If you break down the numbers this way, drive time for fasteners becomes very consequential. Look at it mathematically:

Drive time per screw (in secs) x Number of Fasteners / 60 = Active drive time per box (in mins)
Drive time per box / Hourly wage = Labor cost per box

Now compare a commodity screw (drive time 3.17 seconds) to a specialty professional screw (drive time 0.43 seconds). We’ll use a standard 8,000 screws per box and the industry wage average of $29 an hour.

Drive time per screw (in secs) x Number of Fasteners / 60 = Active drive time per box (in mins)
Commodity: 3.17 secs x 8,000 / 60 = 423 minutes or 7.04 hours
Professional: 0.43 secs x 8,000 / 60 = 58 minutes or .95 hours

Drive time per box / Hourly wage = Labor cost per box
Commodity: 7.04 hours x $29 = $204 labor cost
Professional: .95 hours x $29 = $27 labor cost

So what’s the difference between the commodity fastener and the specialty professional screw? A close comparison reveals significant differences in screw design. Let’s take a look at two drywall screws.

The difference in fastener tip angle and sharpness are readily apparent. The professional screw features a super-sharp point, and the steep angle of the shaft allows the fastener to penetrate secure to wood and metal framing significantly faster. By touch, the screw threads are perceptibly sharper and cleaner than those on the commodity screw (see manufacturing comparisons in the previous section).

Less obvious are the differences in the screw head. The professional screw has a tighter recess which leads to better bit engagement, less wobbling, and fewer cam-outs. The double bugle head design reduces paper burrs as the head seats into drywall.

What you should look for:

  • Sharpness of fastener tip for faster penetration
  • Sharpness of fastener threads for faster and more secure penetration
  • Screw recess with tighter fit for fewer cam-outs
  • Double bugle head design to eliminate paper burrs

Quality Fasteners and Tools Reduce Unnecessary Tasks and Costs

Fastener quality not only impacts drive time, it also affects time invested between driving screws. For example, fasteners with consistently tight head recesses experience fewer cam-outs. Workers fumble less with loose screws. Seasoned pros don’t want to deal with poor quality screws and small advantages like this help rookie installers come up to speed faster.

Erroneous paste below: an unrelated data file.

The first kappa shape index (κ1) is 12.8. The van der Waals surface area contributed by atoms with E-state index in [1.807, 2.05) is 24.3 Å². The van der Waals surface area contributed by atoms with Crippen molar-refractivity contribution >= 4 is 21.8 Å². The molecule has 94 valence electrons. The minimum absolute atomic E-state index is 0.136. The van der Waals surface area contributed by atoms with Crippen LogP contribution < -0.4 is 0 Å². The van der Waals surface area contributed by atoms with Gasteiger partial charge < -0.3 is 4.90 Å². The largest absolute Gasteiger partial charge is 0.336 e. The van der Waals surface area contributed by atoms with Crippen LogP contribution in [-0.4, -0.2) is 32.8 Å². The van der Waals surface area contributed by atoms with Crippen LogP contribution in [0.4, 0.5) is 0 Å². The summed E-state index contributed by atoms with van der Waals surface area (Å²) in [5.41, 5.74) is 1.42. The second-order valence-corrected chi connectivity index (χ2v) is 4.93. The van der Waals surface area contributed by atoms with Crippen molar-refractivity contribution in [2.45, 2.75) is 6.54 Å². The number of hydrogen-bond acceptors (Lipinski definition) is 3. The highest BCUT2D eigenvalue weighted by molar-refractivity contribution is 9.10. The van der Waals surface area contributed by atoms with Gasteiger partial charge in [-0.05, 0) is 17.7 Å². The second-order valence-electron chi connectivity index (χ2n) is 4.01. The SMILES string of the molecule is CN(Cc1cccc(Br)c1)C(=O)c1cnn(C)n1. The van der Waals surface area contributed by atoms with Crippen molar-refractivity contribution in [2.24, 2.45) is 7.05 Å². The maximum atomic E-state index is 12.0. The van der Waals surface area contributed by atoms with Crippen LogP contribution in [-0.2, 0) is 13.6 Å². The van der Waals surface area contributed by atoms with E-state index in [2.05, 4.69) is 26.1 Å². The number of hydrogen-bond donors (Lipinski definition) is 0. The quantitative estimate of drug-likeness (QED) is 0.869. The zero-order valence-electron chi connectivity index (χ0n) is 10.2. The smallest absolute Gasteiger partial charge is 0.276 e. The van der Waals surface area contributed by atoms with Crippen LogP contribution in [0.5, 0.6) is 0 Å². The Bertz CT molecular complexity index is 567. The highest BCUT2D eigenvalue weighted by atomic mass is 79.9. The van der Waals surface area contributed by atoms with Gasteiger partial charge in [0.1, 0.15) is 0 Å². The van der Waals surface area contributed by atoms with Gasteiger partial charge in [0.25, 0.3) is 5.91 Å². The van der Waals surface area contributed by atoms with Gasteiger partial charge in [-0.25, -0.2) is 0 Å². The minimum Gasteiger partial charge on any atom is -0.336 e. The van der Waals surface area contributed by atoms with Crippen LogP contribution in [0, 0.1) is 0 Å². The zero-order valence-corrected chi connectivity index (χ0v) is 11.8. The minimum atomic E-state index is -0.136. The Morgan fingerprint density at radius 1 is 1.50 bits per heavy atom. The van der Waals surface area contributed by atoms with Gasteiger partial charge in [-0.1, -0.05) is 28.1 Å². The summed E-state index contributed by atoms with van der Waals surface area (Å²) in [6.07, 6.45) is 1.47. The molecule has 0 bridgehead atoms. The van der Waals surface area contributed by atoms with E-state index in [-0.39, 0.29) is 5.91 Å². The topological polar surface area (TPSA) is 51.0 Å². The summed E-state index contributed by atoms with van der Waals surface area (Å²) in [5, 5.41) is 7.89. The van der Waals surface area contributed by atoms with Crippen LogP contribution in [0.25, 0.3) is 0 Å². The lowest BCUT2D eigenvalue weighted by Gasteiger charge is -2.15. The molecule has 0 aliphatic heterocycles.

Professional fasteners also take into account what comes after the drywall is hung. Commodity fasteners often leave small paper burrs or flags around the screw head. Paper burrs and flagging require additional labor to remove and more mud to finish over them. High-quality professional fasteners are designed to seat cleanly into drywall which leads to less finishing and material costs. Again, the right fastener pays off.

This philosophy of efficiency translates into tools as well. Every drywall professional relies on a dependable screw gun. However, a collated screw gun may be the ideal tool to get the job done quickly, especially fastening in the field and that can mean one more tool to purchase and maintain.

An alternative to two screw guns is a collated head that can snap onto the screw gun you already own. The N7 Series, for instance, converts a DeWalt, Makita, or Grabber Rocker screw gun into a dual-purpose tool. By snapping onto the screw gun, the attachment switches to collated functionality. This allows workers to drive more screws consecutively with significantly less reloading time.

Selecting professional tools like a snap-on collation system reduces your capital investment while still maintaining or even increasing job productivity.

Conclusion

Fasteners are a seemingly small line item on a job estimate but choosing professional grade over commodity screws can really pay off. Investing a little more up front can result in significantly less material waste, greater worker productivity, and fewer tasks that run up labor costs. Contractors who want to stay competitive in coming years will pay attention to the little things and find themselves at a big advantage.

via: https://www.wconline.com/articles/92037-small-fasteners-big-advantages